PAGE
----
Fair Credit Reporting Act (FCRA)
The business of providing background checks or otherwise selling or brokering reports about individual consumers is a highly regulated under the federal Fair Credit Reporting Act (FCRA) and other legislation. Kronenberger Rosenfeld has represented a wide variety of background check providers, data brokers, and resellers navigate this complicated statute. We can bring this experience to bear for your company.
We can help you navigate the FCRA.
If your business publishes online reports about individuals, you need to understand the federal Fair Credit Reporting Act (FCRA), 15 U.S. Code § 1681. One of the most widely applicable laws for online businesses, the FCRA applies to:
- “data broker” companies that create records and sell enterprise subscription packages;
- “background check” companies that buy government data and assemble reports; and
- “reseller” companies that republish records to generate advertising revenue.
The combination of our years of experience representing internet marketers and our depth of knowledge concerning the application of the FCRA is of great benefit to our clients.
The federal government often seeks penalties under the FCRA for six or even seven figures against companies in these industries if they publish personal information online without proper safeguards and procedures in place. Companies sued under the FCRA that settle often face costly, burdensome court-supervised compliance programs. These programs include considerable reporting and compliance requirements.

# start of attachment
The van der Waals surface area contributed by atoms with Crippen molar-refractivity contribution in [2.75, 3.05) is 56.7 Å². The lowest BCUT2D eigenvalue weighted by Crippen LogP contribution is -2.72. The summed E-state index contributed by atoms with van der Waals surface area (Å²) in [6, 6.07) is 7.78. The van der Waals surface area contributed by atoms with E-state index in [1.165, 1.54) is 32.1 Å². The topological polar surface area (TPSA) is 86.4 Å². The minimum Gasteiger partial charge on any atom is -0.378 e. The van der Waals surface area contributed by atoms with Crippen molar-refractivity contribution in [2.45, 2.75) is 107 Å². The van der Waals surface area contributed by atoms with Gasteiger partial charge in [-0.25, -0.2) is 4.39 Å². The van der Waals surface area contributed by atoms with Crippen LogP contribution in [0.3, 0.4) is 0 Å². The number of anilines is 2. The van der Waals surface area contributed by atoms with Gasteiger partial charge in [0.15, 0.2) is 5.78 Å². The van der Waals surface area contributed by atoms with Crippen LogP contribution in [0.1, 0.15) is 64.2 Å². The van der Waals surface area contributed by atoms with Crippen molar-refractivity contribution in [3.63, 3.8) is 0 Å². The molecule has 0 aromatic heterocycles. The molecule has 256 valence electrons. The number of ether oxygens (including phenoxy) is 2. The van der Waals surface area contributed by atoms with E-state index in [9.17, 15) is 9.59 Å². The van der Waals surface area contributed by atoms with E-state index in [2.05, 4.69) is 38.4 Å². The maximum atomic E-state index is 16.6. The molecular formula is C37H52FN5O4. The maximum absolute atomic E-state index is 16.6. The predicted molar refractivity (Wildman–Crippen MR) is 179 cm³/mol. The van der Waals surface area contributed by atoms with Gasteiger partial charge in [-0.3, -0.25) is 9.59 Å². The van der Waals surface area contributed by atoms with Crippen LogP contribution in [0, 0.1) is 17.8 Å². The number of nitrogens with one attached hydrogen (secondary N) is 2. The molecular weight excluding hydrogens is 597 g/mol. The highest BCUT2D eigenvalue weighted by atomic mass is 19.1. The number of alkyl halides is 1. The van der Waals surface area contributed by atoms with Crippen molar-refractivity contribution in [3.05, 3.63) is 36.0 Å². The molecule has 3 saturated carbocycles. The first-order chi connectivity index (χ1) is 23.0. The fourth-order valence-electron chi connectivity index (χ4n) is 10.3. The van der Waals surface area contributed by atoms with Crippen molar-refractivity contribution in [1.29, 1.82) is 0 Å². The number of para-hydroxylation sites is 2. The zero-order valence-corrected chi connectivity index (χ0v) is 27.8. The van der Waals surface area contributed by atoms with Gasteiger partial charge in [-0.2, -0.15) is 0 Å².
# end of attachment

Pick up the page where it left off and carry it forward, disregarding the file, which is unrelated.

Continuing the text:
Our clients rely on us for FCRA advice that helps them stay complaint with the law and safeguarded from costly enforcement actions. We monitor the courts and federal agencies, equipping our clients with the keys to compliance.
Kronenberger Rosenfeld offers the following services:
- Upfront consultation to determine your legal risks under the FCRA.
- Working with compliance officers and employees to clarify the FCRA’s basic requirements.
- Analyzing vendor agreements between Credit Reporting Agencies and individual resellers.
- Drafting online forms to comply with the “permissible purposes” requirements of the FCRA.
- Evaluating clients’ “reasonable procedures” for assuring accuracy of reports
- Advising businesses on limited obligations under the FCRA “reseller” safe harbor.
- Developing compliance plans, including document retention policies.
- Corresponding directly with third parties who request modifications to published information.
- Customizing website disclaimers and user agreements.
- Representing companies facing FTC investigations or enforcement actions under the FCRA.